The ancient hand-written holy book, which was stolen from a synagogue in the southern Iranian city of Shiraz, has been described as invaluable. It was found and returned to the Jewish community in an official ceremony on February 11, which according to Fars is a symbolic date for the Iranians – the "anniversary of the victory of the Islamic Revolution."
According to the report, the ancient book was found by the Basij volunteer units, which receive their orders from the Iranian Revolutionary Guards and supreme leader Ayatollah Ali Khamenei.
During the official ceremony marking the Torah scroll's return, the representative of the Iranian Jewish community at the parliament, Siamak Mareh Sedq, submitted an official letter of appreciation to the Basij commander, Brigadier-General Mohammad Reza Naqdi, saying the force's efforts displayed the respect and value that the Islamic establishment attaches to the divine religions.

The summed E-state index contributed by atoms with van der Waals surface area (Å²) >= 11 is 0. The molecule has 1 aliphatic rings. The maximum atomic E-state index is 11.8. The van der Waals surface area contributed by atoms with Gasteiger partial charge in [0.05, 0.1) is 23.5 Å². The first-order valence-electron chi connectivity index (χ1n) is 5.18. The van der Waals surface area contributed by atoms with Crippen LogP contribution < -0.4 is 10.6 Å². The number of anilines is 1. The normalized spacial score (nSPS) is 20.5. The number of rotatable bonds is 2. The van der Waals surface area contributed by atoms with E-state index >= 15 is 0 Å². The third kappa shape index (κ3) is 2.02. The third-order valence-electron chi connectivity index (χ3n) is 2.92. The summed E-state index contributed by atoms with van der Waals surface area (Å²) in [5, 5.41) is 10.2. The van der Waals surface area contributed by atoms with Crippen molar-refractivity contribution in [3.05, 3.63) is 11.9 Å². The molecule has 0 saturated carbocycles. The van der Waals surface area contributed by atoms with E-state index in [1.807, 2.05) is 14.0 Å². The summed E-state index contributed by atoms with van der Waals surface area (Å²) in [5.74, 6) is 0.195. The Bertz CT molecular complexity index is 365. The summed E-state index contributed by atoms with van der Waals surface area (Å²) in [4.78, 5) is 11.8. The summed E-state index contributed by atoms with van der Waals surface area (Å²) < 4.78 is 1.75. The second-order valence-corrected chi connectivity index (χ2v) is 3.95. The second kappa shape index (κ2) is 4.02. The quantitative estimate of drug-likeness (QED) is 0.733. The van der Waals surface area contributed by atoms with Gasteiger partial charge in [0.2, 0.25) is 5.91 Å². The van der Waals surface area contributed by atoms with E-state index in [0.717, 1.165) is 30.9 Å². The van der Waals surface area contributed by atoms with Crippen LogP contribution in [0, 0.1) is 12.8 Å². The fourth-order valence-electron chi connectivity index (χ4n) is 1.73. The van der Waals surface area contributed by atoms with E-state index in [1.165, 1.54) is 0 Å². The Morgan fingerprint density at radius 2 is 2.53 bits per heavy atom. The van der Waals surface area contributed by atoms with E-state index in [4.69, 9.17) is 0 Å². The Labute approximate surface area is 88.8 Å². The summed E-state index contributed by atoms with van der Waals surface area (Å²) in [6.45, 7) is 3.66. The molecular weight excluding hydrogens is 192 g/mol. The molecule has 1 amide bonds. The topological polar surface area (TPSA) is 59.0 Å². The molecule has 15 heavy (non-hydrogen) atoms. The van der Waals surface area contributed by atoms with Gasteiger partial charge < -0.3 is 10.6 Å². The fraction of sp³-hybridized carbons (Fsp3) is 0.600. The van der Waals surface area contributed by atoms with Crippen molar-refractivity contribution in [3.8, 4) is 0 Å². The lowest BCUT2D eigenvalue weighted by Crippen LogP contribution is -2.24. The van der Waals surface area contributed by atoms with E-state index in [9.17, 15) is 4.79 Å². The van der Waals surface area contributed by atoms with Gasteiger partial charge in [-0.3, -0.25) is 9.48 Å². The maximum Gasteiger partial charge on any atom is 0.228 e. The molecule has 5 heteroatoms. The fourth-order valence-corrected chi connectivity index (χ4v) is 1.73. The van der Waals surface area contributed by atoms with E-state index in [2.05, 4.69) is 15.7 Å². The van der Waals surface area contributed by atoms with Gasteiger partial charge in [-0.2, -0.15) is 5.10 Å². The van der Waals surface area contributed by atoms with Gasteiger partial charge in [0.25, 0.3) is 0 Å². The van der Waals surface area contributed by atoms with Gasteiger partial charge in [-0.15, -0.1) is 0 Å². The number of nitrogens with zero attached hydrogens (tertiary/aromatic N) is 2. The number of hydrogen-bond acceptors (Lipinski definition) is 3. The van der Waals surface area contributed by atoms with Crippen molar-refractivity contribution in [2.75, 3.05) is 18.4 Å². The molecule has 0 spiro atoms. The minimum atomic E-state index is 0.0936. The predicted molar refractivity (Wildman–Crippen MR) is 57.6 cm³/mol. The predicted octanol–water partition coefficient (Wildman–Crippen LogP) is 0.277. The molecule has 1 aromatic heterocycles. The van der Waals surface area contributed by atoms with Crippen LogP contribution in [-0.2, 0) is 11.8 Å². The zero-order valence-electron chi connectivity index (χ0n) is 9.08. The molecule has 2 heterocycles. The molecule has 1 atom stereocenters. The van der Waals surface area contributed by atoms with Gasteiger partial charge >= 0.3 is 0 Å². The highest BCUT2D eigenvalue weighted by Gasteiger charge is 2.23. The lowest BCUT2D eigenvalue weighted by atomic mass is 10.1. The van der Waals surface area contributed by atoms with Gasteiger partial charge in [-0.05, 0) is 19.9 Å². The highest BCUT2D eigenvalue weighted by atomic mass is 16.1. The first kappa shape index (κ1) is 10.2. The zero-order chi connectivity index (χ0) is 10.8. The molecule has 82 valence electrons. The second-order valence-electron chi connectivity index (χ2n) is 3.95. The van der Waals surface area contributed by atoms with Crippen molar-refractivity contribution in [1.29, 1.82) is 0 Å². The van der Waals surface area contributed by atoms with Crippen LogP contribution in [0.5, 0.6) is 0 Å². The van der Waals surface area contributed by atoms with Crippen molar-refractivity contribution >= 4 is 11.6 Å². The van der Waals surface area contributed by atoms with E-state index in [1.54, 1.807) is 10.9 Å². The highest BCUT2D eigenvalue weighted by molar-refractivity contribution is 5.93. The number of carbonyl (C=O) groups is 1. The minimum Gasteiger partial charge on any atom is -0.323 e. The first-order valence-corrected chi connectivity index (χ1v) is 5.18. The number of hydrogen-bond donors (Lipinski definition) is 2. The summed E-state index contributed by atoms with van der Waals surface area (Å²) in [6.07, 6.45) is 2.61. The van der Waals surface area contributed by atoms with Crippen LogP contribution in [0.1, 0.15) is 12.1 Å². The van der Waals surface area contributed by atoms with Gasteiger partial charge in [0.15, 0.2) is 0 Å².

"I am bound to extend my deepest appreciation to your colleagues in Fars province's Basij Force for their efforts to discover the hand-written holy Torah that was lost from a synagogue in the city of Shiraz," he wrote in the letter.
The Fars News Agency added that "Iranian officials have always underscored the necessity for respecting all religions and their followers in Iran." Earlier this month, Iranian President Hassan Rouhani's special adviser for religious and ethnic minorities’ affairs said that Islam has not allowed its followers to insult any religion and instead has urged them to respect all believers.
According to Western estimates, the number of Jews living in Iran ranges from 8,000 to 25,000. Their situation under the Iranian authorities since the 1979 Islamic Revolution has been fine, but according to Ynet commentator Ron Ben-Yishai, "this situation could change at any moment, as it has in the past.
"The report," Ben-Yishai adds, "is likely a PR move by the regime directed at the West."
Ron Ben-Yishai contributed to this report.